vriendjespolitiek website


Friendscape is a new way to arrange photos on which you are together with your friends. It shows relationships between friends, the strength of their friendship and it shows changes in friendship over time. By using Hyves’ gespot-function, Friendscape produces an aggregate photo-album of a person. In this aggregate, not only the pictures put online by a Hyves-user will show, but all pictures in which he or she is spotted. Very much in line with the Hyves-spirit, where your identity is created by means of the network, so is you photographic identity. By turning the concept of friendship into a visualization, we aim to make Hyves-users reflect about who their friends are.


In this project we are dealing with the problem of image browsing. The problem is that we see different kinds of image browsing locally and online. Where online image browsing is mainly text based, with all limitations of text, we need to search for new possible alternatives. In order to make claims about possible alternatives we will take Flickr as object of study.
Without going to deep into local browsing systems the focus will be on different ways of browsing in Flickr. Our main research question will be whether visual browsing can have an added value over textual browsing.

For our Kab00m visualization we intend to use the new geographical property of multimedia data and combine it with color information we extract. By combining the geographical information of a set of pictures with specific information about the colors of these pictures we are going to draw a color map of the world. A map colored with region-specific-color-schemes provided by Flickr users from around the globe. Our chosen image repository, Flickr, is a popular online community for photography.

A tag’s life
A tags Life is a is a tool to make quick and clear visualizations of trend development. It shows you how many times a certain tag is being used and viewed and how these numbers developed both over time and space. It takes it information from the largest on line photo database, Flickr.
The interface consist of four windows. The time line on the bottom shows the uses over the entire lifespan of Flickr, starting in February 2004 and ending today. Each bar represents one week. With the slider you can choose the selection you want to see in the main window. With the two triangles one can make the selection larger or smaller.
In the main window the selection you made in the time line is visible. On the bottom of the bars is the most popular picture of that week. Clicking on either the picture or the bar links you to the Flickr web page of the picture or all the pictures from that week.
Here you can also see how many times the pictures of that week have been viewed, by clicking on the view tab. In the view window, the light blue area represents the amount of views that the most popular picture has. The dark blue area represents the views of all the other photos of that week.
The third window is the map which visualizes the geo-data, if provided with the pictures. Here you can see how the uses of the tag develop in space. Finally there’s a window with some quick statistics.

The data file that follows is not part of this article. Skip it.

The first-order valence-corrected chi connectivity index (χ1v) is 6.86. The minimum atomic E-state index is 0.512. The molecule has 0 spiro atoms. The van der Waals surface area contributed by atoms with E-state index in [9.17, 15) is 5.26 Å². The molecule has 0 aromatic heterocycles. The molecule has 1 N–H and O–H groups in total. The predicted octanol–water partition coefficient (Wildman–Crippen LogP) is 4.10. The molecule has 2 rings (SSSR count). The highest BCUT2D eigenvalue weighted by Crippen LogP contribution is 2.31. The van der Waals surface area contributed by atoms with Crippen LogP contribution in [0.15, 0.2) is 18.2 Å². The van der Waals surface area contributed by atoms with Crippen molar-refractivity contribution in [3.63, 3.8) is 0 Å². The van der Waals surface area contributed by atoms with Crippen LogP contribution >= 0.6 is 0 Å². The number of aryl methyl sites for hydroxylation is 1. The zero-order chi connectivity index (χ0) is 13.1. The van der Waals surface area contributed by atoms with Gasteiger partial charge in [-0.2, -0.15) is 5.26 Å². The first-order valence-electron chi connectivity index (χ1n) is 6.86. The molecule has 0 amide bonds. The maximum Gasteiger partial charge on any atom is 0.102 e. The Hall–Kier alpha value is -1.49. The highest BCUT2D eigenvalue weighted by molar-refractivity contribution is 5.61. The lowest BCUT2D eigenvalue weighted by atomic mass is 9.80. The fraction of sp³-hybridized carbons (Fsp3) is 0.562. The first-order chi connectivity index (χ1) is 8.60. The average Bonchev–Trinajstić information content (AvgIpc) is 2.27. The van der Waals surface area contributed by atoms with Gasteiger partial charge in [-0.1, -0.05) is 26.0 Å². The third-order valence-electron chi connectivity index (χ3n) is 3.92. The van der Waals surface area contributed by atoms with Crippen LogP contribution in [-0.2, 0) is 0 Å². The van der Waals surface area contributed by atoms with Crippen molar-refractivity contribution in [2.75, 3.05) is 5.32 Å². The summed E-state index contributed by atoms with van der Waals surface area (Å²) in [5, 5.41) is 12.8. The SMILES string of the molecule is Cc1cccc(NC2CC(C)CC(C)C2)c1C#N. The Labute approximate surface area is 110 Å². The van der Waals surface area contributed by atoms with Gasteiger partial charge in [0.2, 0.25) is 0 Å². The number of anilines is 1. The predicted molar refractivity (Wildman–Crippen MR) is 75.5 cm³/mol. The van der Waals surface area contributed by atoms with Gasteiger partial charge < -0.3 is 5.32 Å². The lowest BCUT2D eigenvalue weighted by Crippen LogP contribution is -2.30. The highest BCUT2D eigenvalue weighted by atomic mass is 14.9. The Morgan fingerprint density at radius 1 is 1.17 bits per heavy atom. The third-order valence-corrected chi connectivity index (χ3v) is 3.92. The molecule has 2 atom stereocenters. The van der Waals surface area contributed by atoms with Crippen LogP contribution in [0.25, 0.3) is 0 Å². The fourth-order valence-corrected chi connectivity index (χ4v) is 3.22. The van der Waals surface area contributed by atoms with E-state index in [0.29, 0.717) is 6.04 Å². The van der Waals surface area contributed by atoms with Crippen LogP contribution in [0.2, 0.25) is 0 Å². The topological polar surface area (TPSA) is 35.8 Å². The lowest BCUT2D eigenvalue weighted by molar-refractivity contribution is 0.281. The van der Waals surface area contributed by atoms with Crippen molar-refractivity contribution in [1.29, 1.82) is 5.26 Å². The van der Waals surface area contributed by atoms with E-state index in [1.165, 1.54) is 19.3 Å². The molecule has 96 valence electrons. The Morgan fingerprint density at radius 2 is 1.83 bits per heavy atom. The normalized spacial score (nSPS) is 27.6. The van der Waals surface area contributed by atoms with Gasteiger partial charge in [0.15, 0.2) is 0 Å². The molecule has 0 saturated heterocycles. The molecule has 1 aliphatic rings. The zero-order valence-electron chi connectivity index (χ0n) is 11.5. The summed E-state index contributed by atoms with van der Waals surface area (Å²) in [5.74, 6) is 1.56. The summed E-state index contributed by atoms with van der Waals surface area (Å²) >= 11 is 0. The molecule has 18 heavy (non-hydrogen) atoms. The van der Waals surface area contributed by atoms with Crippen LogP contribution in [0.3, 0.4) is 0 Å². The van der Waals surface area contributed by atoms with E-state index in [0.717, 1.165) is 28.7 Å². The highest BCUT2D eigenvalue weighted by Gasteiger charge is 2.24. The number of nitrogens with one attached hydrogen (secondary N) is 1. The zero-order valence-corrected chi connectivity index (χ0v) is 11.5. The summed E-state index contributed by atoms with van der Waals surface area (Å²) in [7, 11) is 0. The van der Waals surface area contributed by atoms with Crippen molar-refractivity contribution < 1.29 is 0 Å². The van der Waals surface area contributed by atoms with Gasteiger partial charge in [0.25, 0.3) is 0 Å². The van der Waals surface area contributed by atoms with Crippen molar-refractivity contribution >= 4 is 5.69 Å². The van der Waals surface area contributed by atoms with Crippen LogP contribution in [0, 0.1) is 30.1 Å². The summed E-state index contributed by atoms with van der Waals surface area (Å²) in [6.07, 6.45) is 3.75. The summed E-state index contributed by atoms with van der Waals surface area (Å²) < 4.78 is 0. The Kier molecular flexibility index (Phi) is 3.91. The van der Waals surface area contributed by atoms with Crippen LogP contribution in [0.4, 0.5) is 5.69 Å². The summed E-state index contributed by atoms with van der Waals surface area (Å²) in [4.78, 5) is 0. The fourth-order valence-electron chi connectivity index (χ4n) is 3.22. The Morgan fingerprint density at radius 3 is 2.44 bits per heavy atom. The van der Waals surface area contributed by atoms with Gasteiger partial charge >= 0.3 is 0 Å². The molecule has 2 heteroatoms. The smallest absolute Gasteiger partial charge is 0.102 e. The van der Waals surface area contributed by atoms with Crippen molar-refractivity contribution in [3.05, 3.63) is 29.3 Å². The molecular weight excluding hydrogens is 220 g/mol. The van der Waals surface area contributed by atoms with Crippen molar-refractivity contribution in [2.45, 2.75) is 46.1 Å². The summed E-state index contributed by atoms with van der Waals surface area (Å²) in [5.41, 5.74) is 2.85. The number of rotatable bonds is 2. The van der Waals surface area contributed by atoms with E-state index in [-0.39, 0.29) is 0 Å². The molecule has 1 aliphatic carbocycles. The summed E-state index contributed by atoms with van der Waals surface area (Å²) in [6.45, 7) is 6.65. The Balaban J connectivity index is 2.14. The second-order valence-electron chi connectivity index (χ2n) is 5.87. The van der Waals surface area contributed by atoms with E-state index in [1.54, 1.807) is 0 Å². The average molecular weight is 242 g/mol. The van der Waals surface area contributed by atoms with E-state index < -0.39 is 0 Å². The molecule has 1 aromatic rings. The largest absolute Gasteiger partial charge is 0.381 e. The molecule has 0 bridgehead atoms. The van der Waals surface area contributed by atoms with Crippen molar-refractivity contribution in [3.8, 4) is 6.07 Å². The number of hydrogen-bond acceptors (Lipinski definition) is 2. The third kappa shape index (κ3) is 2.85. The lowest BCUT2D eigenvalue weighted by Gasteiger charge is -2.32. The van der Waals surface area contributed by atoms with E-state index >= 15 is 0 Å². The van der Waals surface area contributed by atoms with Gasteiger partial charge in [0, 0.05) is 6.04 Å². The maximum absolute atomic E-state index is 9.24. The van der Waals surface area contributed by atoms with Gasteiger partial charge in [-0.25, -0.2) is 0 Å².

With this tool you can easily see when and where people are uploading certain photos and what people are looking for when browsing the Flickr website.


LoOSN which is abbreviation of ‘Languages of Online Social Networks’ is an information visualization project created to show where languages and online social networks are situated globally and to what extent the offering of a certain language by an SNS correlates with the presence and the popularity of that SNS in a country where that language is spoken.
The goal of this visualization is to give a view of the importance of languages within the social networking community.

The demo can be viewed and explored here.

screenshot of project \"LoOSN\"

screenshot of project \"LoOSN\"

Match Maker
The MatchMaker is a Hyves application that makes the rather static information about your friends and other Hyves-users more playful and interactive. With the MatchMaker, users can compare their profile information with the information of other hyves users in an attractive and visual way.
When clicking on the Matchmaker button on your profile page, a screen will pop up. In this overview one can see all their friends in a scatter plot. Every friend is represented by a small circle with the profile picture of that friend. The position of the circles will not only tell how many interests a user and his friends have in common (vertical axis) but will also tell how many friends the two of you have in common (horizontal axis).
Users can also click on specific tabs, which changes the horizontal axes to indicate only the match within the selected category. Individual friends are also clickable, which makes the complete section on the right change to indicate the detailed match information between the user and the selected friend. All these features make it possible for Hyves-users to navigate visually through the interests of their friends.
Screenshots in PDF can be found here:

and a project movie can be found here:


An impression of the venue and the presentations can be found via this link.